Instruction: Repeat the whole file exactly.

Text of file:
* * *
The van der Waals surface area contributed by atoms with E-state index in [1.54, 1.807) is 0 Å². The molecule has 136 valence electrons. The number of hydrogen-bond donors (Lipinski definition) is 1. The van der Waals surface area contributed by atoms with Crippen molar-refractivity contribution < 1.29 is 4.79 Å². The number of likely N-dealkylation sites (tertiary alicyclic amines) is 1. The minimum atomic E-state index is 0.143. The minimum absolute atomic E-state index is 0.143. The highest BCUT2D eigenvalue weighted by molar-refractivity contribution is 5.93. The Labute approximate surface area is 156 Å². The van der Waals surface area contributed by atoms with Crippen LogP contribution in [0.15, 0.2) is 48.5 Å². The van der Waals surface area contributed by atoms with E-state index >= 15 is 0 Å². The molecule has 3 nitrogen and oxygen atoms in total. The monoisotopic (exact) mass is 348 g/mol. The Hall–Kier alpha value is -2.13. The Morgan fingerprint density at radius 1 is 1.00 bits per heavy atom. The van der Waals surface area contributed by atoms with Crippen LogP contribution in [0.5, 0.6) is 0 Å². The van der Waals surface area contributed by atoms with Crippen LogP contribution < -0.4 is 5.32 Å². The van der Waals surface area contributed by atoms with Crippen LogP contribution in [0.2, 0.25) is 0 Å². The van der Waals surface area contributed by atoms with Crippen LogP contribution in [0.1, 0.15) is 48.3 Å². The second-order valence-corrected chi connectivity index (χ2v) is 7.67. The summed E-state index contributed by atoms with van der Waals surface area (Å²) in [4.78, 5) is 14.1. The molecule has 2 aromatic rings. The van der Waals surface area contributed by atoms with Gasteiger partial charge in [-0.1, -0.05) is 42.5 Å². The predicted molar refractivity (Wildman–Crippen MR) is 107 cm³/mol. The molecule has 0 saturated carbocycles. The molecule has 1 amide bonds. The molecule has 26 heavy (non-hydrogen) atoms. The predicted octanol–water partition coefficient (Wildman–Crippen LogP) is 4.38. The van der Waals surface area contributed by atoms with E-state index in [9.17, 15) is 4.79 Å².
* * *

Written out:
The van der Waals surface area contributed by atoms with E-state index in [1.54, 1.807) is 0 Å². The molecule has 136 valence electrons. The number of hydrogen-bond donors (Lipinski definition) is 1. The van der Waals surface area contributed by atoms with Crippen molar-refractivity contribution < 1.29 is 4.79 Å². The number of likely N-dealkylation sites (tertiary alicyclic amines) is 1. The minimum atomic E-state index is 0.143. The minimum absolute atomic E-state index is 0.143. The highest BCUT2D eigenvalue weighted by molar-refractivity contribution is 5.93. The Labute approximate surface area is 156 Å². The van der Waals surface area contributed by atoms with Crippen LogP contribution in [0.15, 0.2) is 48.5 Å². The van der Waals surface area contributed by atoms with E-state index >= 15 is 0 Å². The molecule has 3 nitrogen and oxygen atoms in total. The monoisotopic (exact) mass is 348 g/mol. The Hall–Kier alpha value is -2.13. The Morgan fingerprint density at radius 1 is 1.00 bits per heavy atom. The van der Waals surface area contributed by atoms with Crippen LogP contribution in [0.5, 0.6) is 0 Å². The van der Waals surface area contributed by atoms with Crippen LogP contribution < -0.4 is 5.32 Å². The van der Waals surface area contributed by atoms with Crippen LogP contribution in [0.2, 0.25) is 0 Å². The van der Waals surface area contributed by atoms with Crippen LogP contribution in [0.1, 0.15) is 48.3 Å². The second-order valence-corrected chi connectivity index (χ2v) is 7.67. The summed E-state index contributed by atoms with van der Waals surface area (Å²) in [4.78, 5) is 14.1. The molecule has 2 aromatic rings. The van der Waals surface area contributed by atoms with Gasteiger partial charge in [-0.1, -0.05) is 42.5 Å². The predicted molar refractivity (Wildman–Crippen MR) is 107 cm³/mol. The molecule has 0 saturated carbocycles. The molecule has 1 amide bonds. The molecule has 26 heavy (non-hydrogen) atoms. The predicted octanol–water partition coefficient (Wildman–Crippen LogP) is 4.38. The van der Waals surface area contributed by atoms with E-state index in [9.17, 15) is 4.79 Å².